M. Dent & Sons Ltd, London, 1990
Malcom MacDonald’s biography about Johannes Brahms stems from the interpretation of the German composer as a tormented and innovative Romantic, an image in marked contast with that of the “last of the Classics” prevailed in the previous decades. Brahms is considered here as the “first of the moderns”, the herald of «the progress in the direction towards an unrestricted musical language», as Schoenberg wrote in his controversial article Brahms the Progressive.
To bolster his theory, MacDonald explores in-depth Brahms’s life and music. Each chapter focused on Brahms’s personal events is followed by a chapter on the works he composed in the corresponding period – a strict but not perfectly balanced division as Brahms’s middle and final years are narrated in two short chapters, while music is far more widely discussed. This does not mean that MacDonald has treated Brahms’s life perfunctorily: on the contrary, concision allows to focus on the crucial events of Brahms’s life, as his relationship with Clara Schumann, and to sketch the composer’s habits and character without idle gossip. Obviously a narration of this kind excludes many details, but MacDonald resorts to the composer’s letters and to his contemporaries’ (friends, young fellow composers and even opponents) accounts to show us the man “in action”. Moreover, MacDonald’s own annotations are so sharp and intelligent that Brahms’s portrait seems to be complete despite the few pieces of information. This miracle is clearly made possible by the wise choice of sources and by their even wiser use.
Music is far more detailed. As MacDonald himself states, his purpose is to offer an overview on every work composed by Brahms, something he does with the generous display of many examples of musical scores. This ambitious purpose is successfully achieved, but – again – it obliges to make a choice. The works are usually divided into genres and examined within those macro chapters, with just few exceptions (as for the Deutsche Requiem), so than they are briefly though meticulously analysed. It is impossible to give an exhaustive description of a specific work, but this is not MacDonald’s intention as he prefers to give us a handy manual (“handy” despite its five hundred pages) where to find information about all Brahms’s works rather than to privilege the most significant part of his catalogue. This part is written with technical terminology, but the addition of reasons of composition and other episodes sometimes lightens the burden for a reader who is not trained in music.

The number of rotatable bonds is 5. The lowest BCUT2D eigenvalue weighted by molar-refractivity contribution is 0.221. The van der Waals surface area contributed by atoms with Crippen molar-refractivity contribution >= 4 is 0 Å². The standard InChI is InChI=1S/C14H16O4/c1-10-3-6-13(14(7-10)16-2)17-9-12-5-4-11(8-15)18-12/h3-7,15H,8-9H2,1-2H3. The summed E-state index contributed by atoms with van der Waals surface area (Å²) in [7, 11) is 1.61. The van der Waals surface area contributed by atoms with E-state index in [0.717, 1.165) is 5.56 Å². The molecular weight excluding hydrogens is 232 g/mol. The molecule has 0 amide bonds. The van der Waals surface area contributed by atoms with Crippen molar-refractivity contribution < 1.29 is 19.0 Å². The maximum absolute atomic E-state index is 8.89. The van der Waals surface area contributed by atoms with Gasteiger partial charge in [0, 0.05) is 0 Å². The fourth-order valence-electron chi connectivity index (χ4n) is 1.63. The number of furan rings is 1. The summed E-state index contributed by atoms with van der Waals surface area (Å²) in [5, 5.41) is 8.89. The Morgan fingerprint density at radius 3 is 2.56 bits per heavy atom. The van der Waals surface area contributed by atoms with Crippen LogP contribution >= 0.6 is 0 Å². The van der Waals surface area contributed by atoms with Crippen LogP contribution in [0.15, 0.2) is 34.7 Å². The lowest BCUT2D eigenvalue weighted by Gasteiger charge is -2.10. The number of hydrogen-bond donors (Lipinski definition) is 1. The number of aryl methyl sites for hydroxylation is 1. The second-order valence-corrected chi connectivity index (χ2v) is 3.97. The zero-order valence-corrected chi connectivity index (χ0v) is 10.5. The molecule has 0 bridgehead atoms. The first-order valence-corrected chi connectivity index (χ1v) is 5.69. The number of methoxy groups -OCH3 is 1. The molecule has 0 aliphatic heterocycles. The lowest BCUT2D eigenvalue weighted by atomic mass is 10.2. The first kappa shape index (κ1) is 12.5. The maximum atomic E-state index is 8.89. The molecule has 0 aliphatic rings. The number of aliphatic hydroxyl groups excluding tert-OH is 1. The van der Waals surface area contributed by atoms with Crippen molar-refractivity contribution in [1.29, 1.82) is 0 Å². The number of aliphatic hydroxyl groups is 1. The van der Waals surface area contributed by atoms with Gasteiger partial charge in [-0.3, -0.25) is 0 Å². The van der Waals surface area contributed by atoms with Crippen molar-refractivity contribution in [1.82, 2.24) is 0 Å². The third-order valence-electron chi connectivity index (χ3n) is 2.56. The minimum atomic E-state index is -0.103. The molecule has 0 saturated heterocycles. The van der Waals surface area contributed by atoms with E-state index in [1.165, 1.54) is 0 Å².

Brahms is a complete, well researched biography. A curious reader or a scholar will have the need to search elsewhere for more information on specific aspects of the German composer’ life and music, but MacDonald’s book remains an excellent starting point and a reliable, not negligible source.